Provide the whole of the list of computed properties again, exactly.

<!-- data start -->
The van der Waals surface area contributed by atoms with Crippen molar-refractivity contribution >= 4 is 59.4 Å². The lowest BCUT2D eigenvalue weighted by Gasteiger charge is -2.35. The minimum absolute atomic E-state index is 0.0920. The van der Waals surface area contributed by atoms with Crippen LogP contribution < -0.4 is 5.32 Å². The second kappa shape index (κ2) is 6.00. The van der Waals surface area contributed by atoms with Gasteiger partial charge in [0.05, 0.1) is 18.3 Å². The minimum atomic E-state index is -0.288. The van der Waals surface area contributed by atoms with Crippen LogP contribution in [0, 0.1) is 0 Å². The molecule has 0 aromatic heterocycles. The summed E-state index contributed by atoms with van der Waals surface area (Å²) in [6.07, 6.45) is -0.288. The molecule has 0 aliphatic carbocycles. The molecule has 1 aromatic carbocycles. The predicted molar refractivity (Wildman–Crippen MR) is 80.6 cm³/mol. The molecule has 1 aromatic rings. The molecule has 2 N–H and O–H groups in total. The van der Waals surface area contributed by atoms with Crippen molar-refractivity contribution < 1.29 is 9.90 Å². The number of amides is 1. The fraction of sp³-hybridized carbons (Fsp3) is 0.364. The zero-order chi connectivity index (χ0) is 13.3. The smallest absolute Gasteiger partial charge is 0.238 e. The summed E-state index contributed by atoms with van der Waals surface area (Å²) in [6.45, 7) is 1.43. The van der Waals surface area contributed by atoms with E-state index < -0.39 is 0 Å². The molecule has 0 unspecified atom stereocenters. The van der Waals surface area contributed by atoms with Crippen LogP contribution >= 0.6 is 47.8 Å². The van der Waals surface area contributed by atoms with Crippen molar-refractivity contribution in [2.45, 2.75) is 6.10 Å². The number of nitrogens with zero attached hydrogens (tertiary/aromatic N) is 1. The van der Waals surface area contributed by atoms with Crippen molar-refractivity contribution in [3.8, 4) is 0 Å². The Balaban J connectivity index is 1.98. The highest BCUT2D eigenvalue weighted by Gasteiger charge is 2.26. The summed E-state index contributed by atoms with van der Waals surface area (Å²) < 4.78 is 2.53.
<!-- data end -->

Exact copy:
The van der Waals surface area contributed by atoms with Crippen molar-refractivity contribution >= 4 is 59.4 Å². The lowest BCUT2D eigenvalue weighted by Gasteiger charge is -2.35. The minimum absolute atomic E-state index is 0.0920. The van der Waals surface area contributed by atoms with Crippen LogP contribution < -0.4 is 5.32 Å². The second kappa shape index (κ2) is 6.00. The van der Waals surface area contributed by atoms with Gasteiger partial charge in [0.05, 0.1) is 18.3 Å². The minimum atomic E-state index is -0.288. The van der Waals surface area contributed by atoms with Crippen LogP contribution in [0, 0.1) is 0 Å². The molecule has 0 aromatic heterocycles. The summed E-state index contributed by atoms with van der Waals surface area (Å²) in [6.07, 6.45) is -0.288. The molecule has 0 aliphatic carbocycles. The molecule has 1 aromatic carbocycles. The predicted molar refractivity (Wildman–Crippen MR) is 80.6 cm³/mol. The molecule has 1 aromatic rings. The molecule has 2 N–H and O–H groups in total. The van der Waals surface area contributed by atoms with Crippen molar-refractivity contribution < 1.29 is 9.90 Å². The number of amides is 1. The fraction of sp³-hybridized carbons (Fsp3) is 0.364. The zero-order chi connectivity index (χ0) is 13.3. The smallest absolute Gasteiger partial charge is 0.238 e. The summed E-state index contributed by atoms with van der Waals surface area (Å²) in [6.45, 7) is 1.43. The van der Waals surface area contributed by atoms with E-state index < -0.39 is 0 Å². The molecule has 0 unspecified atom stereocenters. The van der Waals surface area contributed by atoms with Crippen LogP contribution >= 0.6 is 47.8 Å². The van der Waals surface area contributed by atoms with Crippen molar-refractivity contribution in [2.45, 2.75) is 6.10 Å². The number of nitrogens with zero attached hydrogens (tertiary/aromatic N) is 1. The van der Waals surface area contributed by atoms with Crippen molar-refractivity contribution in [3.8, 4) is 0 Å². The Balaban J connectivity index is 1.98. The highest BCUT2D eigenvalue weighted by Gasteiger charge is 2.26. The summed E-state index contributed by atoms with van der Waals surface area (Å²) < 4.78 is 2.53.